Friday, November 21, 2014

Crib Sheet for CNBC Asia Interview on Upcoming Snap Election

- Why is PM Abe likely to dissolve parliament tomorrow?
Because he can. The opposition is in disarray, the Abe administration’s poll numbers are still reasonably good, and the prime minister can go a long ways in putting the political financing scandals behind because general elections have an ablutionary effect on miscreants—it’s called “misogi.” And postponing the consumption tax hike gives him a plausible excuse.

- Impact of the tax delay on domestic politics & economy?
Each percentage point accounts for roughly 2 trillion yen, so an 18 month delay of a 2 percentage point hike means a loss of 6 trillion yen, not counting exceptions for necessities. That’s a lot of money for me to lose, but when you’re 900 trillion yen in hock, 6 trillion does not move the needle much one way or the other. Politically, it does give the opposition a hook for negative campaigning, since they could argue that the postponement is a confession that Abenomics has had two years to work its magic —three if you remember that the second hike is supposed to come into force not now, but almost a year from now—and guess what, it doesn’t.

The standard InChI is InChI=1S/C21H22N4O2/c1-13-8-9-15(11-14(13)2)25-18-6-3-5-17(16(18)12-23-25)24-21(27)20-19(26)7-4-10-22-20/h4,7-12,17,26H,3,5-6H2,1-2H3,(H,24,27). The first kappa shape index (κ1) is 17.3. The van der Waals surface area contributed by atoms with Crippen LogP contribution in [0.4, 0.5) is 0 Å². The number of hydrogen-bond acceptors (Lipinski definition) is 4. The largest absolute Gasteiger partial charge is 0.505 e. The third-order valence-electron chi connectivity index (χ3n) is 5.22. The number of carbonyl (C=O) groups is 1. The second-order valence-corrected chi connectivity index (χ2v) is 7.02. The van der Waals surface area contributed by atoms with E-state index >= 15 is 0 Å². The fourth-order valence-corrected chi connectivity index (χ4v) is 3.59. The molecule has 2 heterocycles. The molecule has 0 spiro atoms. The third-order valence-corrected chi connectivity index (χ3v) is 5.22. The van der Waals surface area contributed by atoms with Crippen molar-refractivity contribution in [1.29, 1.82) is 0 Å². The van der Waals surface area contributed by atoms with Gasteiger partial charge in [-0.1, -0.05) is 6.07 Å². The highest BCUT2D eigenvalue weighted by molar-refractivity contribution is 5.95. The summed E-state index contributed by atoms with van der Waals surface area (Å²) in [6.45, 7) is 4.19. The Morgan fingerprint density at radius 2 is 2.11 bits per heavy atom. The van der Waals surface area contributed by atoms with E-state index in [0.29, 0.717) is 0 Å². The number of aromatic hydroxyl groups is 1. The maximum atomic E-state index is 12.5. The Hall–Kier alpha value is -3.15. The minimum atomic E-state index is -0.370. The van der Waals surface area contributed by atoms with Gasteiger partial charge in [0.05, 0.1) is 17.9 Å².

- Would Abe & his party survive this snap elections?
Depends on what you mean by “survive.” The majority that Mr. Abe talked about as a threshold, that’s not a low bar, that’s digging a narrow ditch in the ground and saying that he’d resign if he failed to cross it. The low bar is what the Liberal Democrats thought they’d set when they talked about a 30 seat loss max. It became a little iffier with the bad 3rd quarter figures—a technical recession?!?—but I still think they’ll clear it, since independents are more likely to abstain than to vote for an opposition in disarray.

- Outlook for the economy, with recent GDP numbers confirming that the country is in a technical recession?
You are asking a political analyst? Okay, let me give it a try. All the main components of GDP did poorly in the third quarter. The employment and investment outlook as well as one-off effects wearing off likely with regard to inventories and surely with regard to consumption, it’s hard to see a third straight quarter in the negative. After that, there’s a lot of uncertainty about China and Europe, and even South Korea—and these things matter to the Japanese economy. But in the long-run, the third arrow of Abenomics must be transformative. Now, it’s pointing in the right direction, but I’m an open-minded skeptic about its flight arc.

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